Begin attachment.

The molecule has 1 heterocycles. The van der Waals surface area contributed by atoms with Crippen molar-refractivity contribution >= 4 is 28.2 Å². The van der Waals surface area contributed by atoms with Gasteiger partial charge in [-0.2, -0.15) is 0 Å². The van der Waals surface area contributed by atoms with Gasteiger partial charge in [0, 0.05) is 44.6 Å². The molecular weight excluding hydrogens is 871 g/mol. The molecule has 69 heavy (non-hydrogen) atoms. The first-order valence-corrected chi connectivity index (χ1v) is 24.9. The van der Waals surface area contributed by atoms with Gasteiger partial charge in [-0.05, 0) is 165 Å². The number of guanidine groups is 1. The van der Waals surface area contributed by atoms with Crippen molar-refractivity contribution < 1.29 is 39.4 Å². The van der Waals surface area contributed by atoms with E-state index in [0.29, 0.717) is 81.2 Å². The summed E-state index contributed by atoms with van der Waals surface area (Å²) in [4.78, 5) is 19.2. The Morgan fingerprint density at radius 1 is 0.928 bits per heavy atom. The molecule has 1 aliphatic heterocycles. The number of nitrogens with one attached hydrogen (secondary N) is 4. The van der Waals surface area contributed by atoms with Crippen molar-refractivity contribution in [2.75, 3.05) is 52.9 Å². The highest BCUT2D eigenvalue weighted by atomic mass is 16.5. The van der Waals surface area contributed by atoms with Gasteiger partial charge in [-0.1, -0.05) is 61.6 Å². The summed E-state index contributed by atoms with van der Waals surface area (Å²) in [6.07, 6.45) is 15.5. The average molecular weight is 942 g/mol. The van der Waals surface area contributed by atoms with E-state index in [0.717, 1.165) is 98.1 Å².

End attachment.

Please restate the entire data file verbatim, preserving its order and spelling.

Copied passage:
The molecule has 1 heterocycles. The van der Waals surface area contributed by atoms with Crippen molar-refractivity contribution >= 4 is 28.2 Å². The van der Waals surface area contributed by atoms with Gasteiger partial charge in [-0.2, -0.15) is 0 Å². The van der Waals surface area contributed by atoms with Gasteiger partial charge in [0, 0.05) is 44.6 Å². The molecular weight excluding hydrogens is 871 g/mol. The molecule has 69 heavy (non-hydrogen) atoms. The first-order valence-corrected chi connectivity index (χ1v) is 24.9. The van der Waals surface area contributed by atoms with Gasteiger partial charge in [-0.05, 0) is 165 Å². The number of guanidine groups is 1. The van der Waals surface area contributed by atoms with Crippen molar-refractivity contribution < 1.29 is 39.4 Å². The van der Waals surface area contributed by atoms with E-state index in [0.29, 0.717) is 81.2 Å². The summed E-state index contributed by atoms with van der Waals surface area (Å²) in [4.78, 5) is 19.2. The Morgan fingerprint density at radius 1 is 0.928 bits per heavy atom. The molecule has 1 aliphatic heterocycles. The number of nitrogens with one attached hydrogen (secondary N) is 4. The van der Waals surface area contributed by atoms with Crippen molar-refractivity contribution in [2.75, 3.05) is 52.9 Å². The highest BCUT2D eigenvalue weighted by atomic mass is 16.5. The van der Waals surface area contributed by atoms with Gasteiger partial charge in [-0.1, -0.05) is 61.6 Å². The summed E-state index contributed by atoms with van der Waals surface area (Å²) in [6.07, 6.45) is 15.5. The average molecular weight is 942 g/mol. The van der Waals surface area contributed by atoms with E-state index in [0.717, 1.165) is 98.1 Å².